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Rückblick: Reminiscence in 19th Century Photography

Event Details

Rückblick: Reminiscence in 19th Century Photography

Time: May 18, 2011 to June 4, 2011
Location: Daniel Blau Limited
Street: 51 Hoxton Square
City/Town: London N1 6PB
Website or Map:
Phone: +44 2078317998
Event Type: exhibition
Organized By: Daniel Blau Limited
Latest Activity: May 18, 2011

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Event Description

“We are only beginning to assess early photography’s profound impact on the Victorian view of the world and to describe its locus in an art historical context” – Robert Hershkowitz, The British Photographer Abroad, 1980.

This exhibition explores the role of reminiscence in the artworks of several noted historical authors: Maxime Du Camp, Charles Nègre, James Anderson, Eugène Constant and Giacomo Caneva, amongst others. The exhibition engages with a particlar and crucial moment in the 19th century in which notions of technological development and the speed at which society was moving lead many artists to seek – through photographic image-making, and in contrast to the culture of the time – a sense of calm nostalgia in their photographing which revealed a stasis and beauty inherent in images with often idealistic or Romantic pictorial values. While society was moving forward, these image-makers were calmly setting up early camera technologies and capturing images that quite uniquely looked back to history; its buildings and landscapes; the relationship between the traces of human civilisation and nature itself.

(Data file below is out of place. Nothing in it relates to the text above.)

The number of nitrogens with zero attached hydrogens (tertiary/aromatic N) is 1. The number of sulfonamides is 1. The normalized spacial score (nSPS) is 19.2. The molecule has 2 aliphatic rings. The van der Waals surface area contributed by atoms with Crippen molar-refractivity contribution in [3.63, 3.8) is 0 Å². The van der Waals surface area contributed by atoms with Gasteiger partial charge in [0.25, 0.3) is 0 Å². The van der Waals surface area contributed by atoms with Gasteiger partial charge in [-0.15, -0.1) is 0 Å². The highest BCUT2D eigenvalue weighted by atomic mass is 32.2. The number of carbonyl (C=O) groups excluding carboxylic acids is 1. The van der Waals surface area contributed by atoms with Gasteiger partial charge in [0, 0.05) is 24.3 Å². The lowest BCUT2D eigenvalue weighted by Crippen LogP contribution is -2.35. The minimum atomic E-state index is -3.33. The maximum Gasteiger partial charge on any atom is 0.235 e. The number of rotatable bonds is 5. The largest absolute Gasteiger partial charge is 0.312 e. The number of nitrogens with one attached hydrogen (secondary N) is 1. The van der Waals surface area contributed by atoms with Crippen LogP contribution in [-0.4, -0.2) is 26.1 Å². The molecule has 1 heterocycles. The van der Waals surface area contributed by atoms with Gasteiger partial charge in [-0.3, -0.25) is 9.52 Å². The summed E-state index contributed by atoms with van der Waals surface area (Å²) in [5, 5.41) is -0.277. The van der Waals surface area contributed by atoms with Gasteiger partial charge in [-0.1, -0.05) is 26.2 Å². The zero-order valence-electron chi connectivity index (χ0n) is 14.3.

This form of early art-photography held central to its ideal a sort of reminscence, a ‘Rückblick’ (retrospective view): a nostalgia both for history (Du Camps’ images of Abu Simbel, Constant’s “Tempio di Vesta” in Rome) and the documenting of the beauty and romance in form; both in the sense of the female form (the anonymous 1870 image of a beautiful naked woman strewn across a chaise longues) and in the curving form of the natural and architectural landscape (Pyne’s “Landscape” (1855) and Nègre’s “Asile Impérial de Vicelles” of 1859/9). This was the great era of photographic exploration, as an art form, and in a mode which both harked back to the architectural icons of past cultures, whilst capturing slowly and calmly, a moment in the history of humanity that, paradoxically, was both fast and highly-pressured.

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